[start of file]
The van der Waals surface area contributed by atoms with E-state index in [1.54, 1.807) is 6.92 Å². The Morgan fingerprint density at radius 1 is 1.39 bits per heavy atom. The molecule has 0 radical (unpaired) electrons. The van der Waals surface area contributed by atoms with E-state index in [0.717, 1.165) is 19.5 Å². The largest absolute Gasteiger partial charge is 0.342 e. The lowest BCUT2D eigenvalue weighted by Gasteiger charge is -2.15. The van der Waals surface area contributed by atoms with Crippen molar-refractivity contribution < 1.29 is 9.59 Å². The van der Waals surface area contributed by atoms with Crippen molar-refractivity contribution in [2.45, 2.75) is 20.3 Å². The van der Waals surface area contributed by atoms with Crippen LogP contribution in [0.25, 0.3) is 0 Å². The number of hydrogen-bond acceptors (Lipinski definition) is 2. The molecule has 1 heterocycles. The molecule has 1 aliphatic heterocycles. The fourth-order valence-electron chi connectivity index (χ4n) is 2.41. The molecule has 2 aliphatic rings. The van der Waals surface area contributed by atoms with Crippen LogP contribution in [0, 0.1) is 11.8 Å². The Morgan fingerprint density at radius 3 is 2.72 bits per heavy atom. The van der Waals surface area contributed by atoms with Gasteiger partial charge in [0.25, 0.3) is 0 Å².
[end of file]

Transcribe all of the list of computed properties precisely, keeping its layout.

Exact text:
The van der Waals surface area contributed by atoms with E-state index in [1.54, 1.807) is 6.92 Å². The Morgan fingerprint density at radius 1 is 1.39 bits per heavy atom. The molecule has 0 radical (unpaired) electrons. The van der Waals surface area contributed by atoms with E-state index in [0.717, 1.165) is 19.5 Å². The largest absolute Gasteiger partial charge is 0.342 e. The lowest BCUT2D eigenvalue weighted by Gasteiger charge is -2.15. The van der Waals surface area contributed by atoms with Crippen molar-refractivity contribution < 1.29 is 9.59 Å². The van der Waals surface area contributed by atoms with Crippen molar-refractivity contribution in [2.45, 2.75) is 20.3 Å². The van der Waals surface area contributed by atoms with Crippen LogP contribution in [0.25, 0.3) is 0 Å². The number of hydrogen-bond acceptors (Lipinski definition) is 2. The molecule has 1 heterocycles. The molecule has 1 aliphatic heterocycles. The fourth-order valence-electron chi connectivity index (χ4n) is 2.41. The molecule has 2 aliphatic rings. The van der Waals surface area contributed by atoms with Crippen LogP contribution in [0, 0.1) is 11.8 Å². The Morgan fingerprint density at radius 3 is 2.72 bits per heavy atom. The van der Waals surface area contributed by atoms with Gasteiger partial charge in [0.25, 0.3) is 0 Å².